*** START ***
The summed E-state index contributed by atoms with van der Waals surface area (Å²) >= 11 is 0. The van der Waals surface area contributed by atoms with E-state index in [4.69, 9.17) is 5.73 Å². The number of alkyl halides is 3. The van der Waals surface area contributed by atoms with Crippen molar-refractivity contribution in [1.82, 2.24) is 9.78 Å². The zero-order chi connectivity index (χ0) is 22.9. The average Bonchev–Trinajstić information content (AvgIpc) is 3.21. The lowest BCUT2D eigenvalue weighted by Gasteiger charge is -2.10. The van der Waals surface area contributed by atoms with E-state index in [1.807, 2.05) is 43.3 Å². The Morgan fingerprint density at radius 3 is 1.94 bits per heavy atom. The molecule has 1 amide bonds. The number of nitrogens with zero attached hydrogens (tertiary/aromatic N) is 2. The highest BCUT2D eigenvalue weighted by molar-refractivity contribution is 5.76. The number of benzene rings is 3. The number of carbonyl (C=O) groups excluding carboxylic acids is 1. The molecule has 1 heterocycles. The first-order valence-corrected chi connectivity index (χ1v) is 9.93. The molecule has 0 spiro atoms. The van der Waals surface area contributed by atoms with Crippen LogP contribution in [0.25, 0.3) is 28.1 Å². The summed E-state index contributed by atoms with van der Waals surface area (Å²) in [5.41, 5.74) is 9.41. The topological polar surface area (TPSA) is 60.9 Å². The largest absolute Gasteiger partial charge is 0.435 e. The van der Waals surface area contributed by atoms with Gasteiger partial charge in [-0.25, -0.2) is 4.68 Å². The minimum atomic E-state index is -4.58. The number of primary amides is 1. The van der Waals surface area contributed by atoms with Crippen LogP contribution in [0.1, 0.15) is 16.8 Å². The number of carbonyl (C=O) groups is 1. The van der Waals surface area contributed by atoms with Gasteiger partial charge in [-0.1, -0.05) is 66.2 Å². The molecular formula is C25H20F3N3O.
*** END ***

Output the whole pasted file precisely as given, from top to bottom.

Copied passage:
The summed E-state index contributed by atoms with van der Waals surface area (Å²) >= 11 is 0. The van der Waals surface area contributed by atoms with E-state index in [4.69, 9.17) is 5.73 Å². The number of alkyl halides is 3. The van der Waals surface area contributed by atoms with Crippen molar-refractivity contribution in [1.82, 2.24) is 9.78 Å². The zero-order chi connectivity index (χ0) is 22.9. The average Bonchev–Trinajstić information content (AvgIpc) is 3.21. The lowest BCUT2D eigenvalue weighted by Gasteiger charge is -2.10. The van der Waals surface area contributed by atoms with E-state index in [1.807, 2.05) is 43.3 Å². The Morgan fingerprint density at radius 3 is 1.94 bits per heavy atom. The molecule has 1 amide bonds. The number of nitrogens with zero attached hydrogens (tertiary/aromatic N) is 2. The highest BCUT2D eigenvalue weighted by molar-refractivity contribution is 5.76. The number of benzene rings is 3. The number of carbonyl (C=O) groups excluding carboxylic acids is 1. The molecule has 1 heterocycles. The first-order valence-corrected chi connectivity index (χ1v) is 9.93. The molecule has 0 spiro atoms. The van der Waals surface area contributed by atoms with Crippen LogP contribution in [0.25, 0.3) is 28.1 Å². The summed E-state index contributed by atoms with van der Waals surface area (Å²) in [5.41, 5.74) is 9.41. The topological polar surface area (TPSA) is 60.9 Å². The largest absolute Gasteiger partial charge is 0.435 e. The van der Waals surface area contributed by atoms with Gasteiger partial charge in [-0.25, -0.2) is 4.68 Å². The minimum atomic E-state index is -4.58. The number of primary amides is 1. The van der Waals surface area contributed by atoms with Crippen LogP contribution in [0.1, 0.15) is 16.8 Å². The number of carbonyl (C=O) groups is 1. The van der Waals surface area contributed by atoms with Gasteiger partial charge in [-0.1, -0.05) is 66.2 Å². The molecular formula is C25H20F3N3O.